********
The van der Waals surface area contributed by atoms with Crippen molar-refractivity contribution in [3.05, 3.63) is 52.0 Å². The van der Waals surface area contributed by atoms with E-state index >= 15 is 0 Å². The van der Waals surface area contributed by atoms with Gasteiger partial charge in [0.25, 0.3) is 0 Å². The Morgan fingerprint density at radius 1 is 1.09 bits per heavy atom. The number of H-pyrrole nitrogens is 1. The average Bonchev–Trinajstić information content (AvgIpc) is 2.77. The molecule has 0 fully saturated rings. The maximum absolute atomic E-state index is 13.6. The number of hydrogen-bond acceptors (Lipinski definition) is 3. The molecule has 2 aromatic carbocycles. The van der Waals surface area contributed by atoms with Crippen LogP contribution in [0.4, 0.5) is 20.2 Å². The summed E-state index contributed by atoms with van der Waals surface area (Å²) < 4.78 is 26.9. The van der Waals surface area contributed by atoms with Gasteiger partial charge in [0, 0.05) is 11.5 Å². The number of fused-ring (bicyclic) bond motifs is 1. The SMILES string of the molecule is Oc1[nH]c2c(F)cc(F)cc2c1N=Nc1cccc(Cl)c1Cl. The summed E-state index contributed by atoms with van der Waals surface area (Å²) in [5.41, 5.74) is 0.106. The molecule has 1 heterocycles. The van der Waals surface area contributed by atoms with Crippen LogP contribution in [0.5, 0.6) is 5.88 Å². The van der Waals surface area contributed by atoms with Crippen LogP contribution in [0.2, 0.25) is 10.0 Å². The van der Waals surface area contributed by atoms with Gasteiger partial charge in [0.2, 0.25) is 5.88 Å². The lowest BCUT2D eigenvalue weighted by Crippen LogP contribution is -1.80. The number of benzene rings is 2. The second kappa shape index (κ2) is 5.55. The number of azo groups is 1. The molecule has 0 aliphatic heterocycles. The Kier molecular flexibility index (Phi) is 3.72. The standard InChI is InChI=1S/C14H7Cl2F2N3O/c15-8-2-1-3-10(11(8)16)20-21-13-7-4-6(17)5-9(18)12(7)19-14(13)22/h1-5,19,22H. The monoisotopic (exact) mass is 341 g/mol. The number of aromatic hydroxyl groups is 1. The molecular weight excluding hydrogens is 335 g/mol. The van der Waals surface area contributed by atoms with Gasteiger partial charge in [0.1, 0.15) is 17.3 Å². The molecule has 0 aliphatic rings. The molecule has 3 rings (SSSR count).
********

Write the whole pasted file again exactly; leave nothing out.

The van der Waals surface area contributed by atoms with Crippen molar-refractivity contribution in [3.05, 3.63) is 52.0 Å². The van der Waals surface area contributed by atoms with E-state index >= 15 is 0 Å². The van der Waals surface area contributed by atoms with Gasteiger partial charge in [0.25, 0.3) is 0 Å². The Morgan fingerprint density at radius 1 is 1.09 bits per heavy atom. The number of H-pyrrole nitrogens is 1. The average Bonchev–Trinajstić information content (AvgIpc) is 2.77. The molecule has 0 fully saturated rings. The maximum absolute atomic E-state index is 13.6. The number of hydrogen-bond acceptors (Lipinski definition) is 3. The molecule has 2 aromatic carbocycles. The van der Waals surface area contributed by atoms with Crippen LogP contribution in [0.4, 0.5) is 20.2 Å². The summed E-state index contributed by atoms with van der Waals surface area (Å²) < 4.78 is 26.9. The van der Waals surface area contributed by atoms with Gasteiger partial charge in [0, 0.05) is 11.5 Å². The number of fused-ring (bicyclic) bond motifs is 1. The SMILES string of the molecule is Oc1[nH]c2c(F)cc(F)cc2c1N=Nc1cccc(Cl)c1Cl. The summed E-state index contributed by atoms with van der Waals surface area (Å²) in [5.41, 5.74) is 0.106. The molecule has 1 heterocycles. The van der Waals surface area contributed by atoms with Crippen LogP contribution in [0.5, 0.6) is 5.88 Å². The van der Waals surface area contributed by atoms with Crippen LogP contribution in [0.2, 0.25) is 10.0 Å². The van der Waals surface area contributed by atoms with Gasteiger partial charge in [0.2, 0.25) is 5.88 Å². The lowest BCUT2D eigenvalue weighted by Crippen LogP contribution is -1.80. The number of benzene rings is 2. The second kappa shape index (κ2) is 5.55. The number of azo groups is 1. The molecule has 0 aliphatic heterocycles. The Kier molecular flexibility index (Phi) is 3.72. The standard InChI is InChI=1S/C14H7Cl2F2N3O/c15-8-2-1-3-10(11(8)16)20-21-13-7-4-6(17)5-9(18)12(7)19-14(13)22/h1-5,19,22H. The monoisotopic (exact) mass is 341 g/mol. The number of aromatic hydroxyl groups is 1. The molecular weight excluding hydrogens is 335 g/mol. The van der Waals surface area contributed by atoms with Gasteiger partial charge in [0.1, 0.15) is 17.3 Å². The molecule has 0 aliphatic rings. The molecule has 3 rings (SSSR count).